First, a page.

'The Generous Utopia of Yesterday Can Become the Practical Achievement of Tomorrow': 1000 Years of Monetary Union in Europe

By Einaudi, Luca | National Institute Economic Review, April 2000 | Go to article overview

'The Generous Utopia of Yesterday Can Become the Practical Achievement of Tomorrow': 1000 Years of Monetary Union in Europe


Einaudi, Luca, National Institute Economic Review


Luca Einaudi [*]

Monetary unions have been a recurring element in European history, driven by the need to overcome obstacles to trade caused by the fragmentation of political authority. Between the 14th and the 19th centuries, a series of coinage unions were set up in the German speaking world, which served as models for the Latin and Scandinavian monetary unions in 1865 and 1872. With the growing size of participating states and the transformation of money, thanks to the end of bimetallism and the wider use of bank notes and deposits, the objectives and the practical management of monetary unions became more complex and more political. Monetary union became strictly associated with European federalism and required new common institutions after the end of the classical metallic standards in 1914.

European Monetary Union has been one of the most contentious issues of the last decade of the20th century and continues to be a controversial subject in many countries, particularly in the United Kingdom. Seen in the context of a much longer span of European monetary history, it is not a sudden and unexpected episode, without precedents in its objectives, in the instruments used to achieve it, or in the level of enthusiastic support and acrimonious hostility caused by it. The quest for a stable and common monetary instrument is as long as the history of currency. It belongs as much to the history of ideas as to the history of monetary diplomacy and of nation building.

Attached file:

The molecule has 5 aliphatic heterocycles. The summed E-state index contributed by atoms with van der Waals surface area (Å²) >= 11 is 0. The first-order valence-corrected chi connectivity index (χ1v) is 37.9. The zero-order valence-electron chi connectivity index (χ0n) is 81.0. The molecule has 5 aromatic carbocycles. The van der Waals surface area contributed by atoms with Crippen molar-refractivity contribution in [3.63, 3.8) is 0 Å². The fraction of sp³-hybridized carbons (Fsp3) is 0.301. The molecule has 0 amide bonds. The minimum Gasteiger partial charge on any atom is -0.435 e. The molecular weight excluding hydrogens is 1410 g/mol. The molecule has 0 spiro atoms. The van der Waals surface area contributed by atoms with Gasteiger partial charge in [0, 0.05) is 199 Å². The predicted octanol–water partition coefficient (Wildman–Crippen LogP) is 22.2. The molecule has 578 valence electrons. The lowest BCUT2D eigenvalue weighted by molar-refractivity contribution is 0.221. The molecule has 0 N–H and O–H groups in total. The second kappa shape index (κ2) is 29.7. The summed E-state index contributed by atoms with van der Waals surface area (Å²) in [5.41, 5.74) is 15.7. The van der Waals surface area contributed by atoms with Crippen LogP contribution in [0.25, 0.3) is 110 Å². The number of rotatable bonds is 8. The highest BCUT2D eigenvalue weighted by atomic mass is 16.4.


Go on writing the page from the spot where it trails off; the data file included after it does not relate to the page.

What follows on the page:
The episodes discussed in this article range from the 14th to the 20th century. Until the advent of the euro, existing supranational monetary unions have always taken the form of multiple common currencies; that is, a fixed exchange rate between currencies. Monetary unions, or rather coinage unions with single currencies, have been proposed repeatedly throughout the centuries, defined as 'universal', 'international' or 'European', but until 1999 they have remained purely theoretical.

A fundamental distinction has to be made between supranational monetary unions agreed on by sovereign states (such as the German, Latin and Scandinavian monetary unions), and the national political unifications followed by the introduction of a single currency (the establishment of the Swiss franc, the Italian lira and the German mark).[1] The latter have been occasionally quoted as relevant precedents for the euro, but they are not, since they lack most of the difficulties of intergovernmental negotiations, particularly the matter of vetoes, and will be discussed only briefly.

The institutional architecture of international monetary arrangements depends on the prevailing monetary standards. As long as money was a commodity (gold and/or silver coins) and paper money was absent or very limited, exchange parities were close to the relationship between the intrinsic metallic content of the various types of coinage in circulation. Therefore few rules and no common institutions (central banks) were needed. In the main countries of continental Europe the role of paper money became dominant only during the second half of the 19th century and the gold standard disappeared only during the 1930s. The wider discretion in monetary issue offered by paper standards required more rules and institutions to manage monetary unions. This explains why the number of practical experiments declined while new theories of monetary union boomed. The large monetary unions, or rather coinage unions, of the 19th century disappeared in the 20th century, while increasingly elaborate projects, taking into account the new difficulties of money, flourished in the 20th century until the birth of the euro.

Early projects for monetary union were not connected with the idea of a European political union. The driving force was the obvious convenience of a reduced number of currencies for economic activity in natural areas of trade, often legally defined by free trade agreements, customs unions or common markets.

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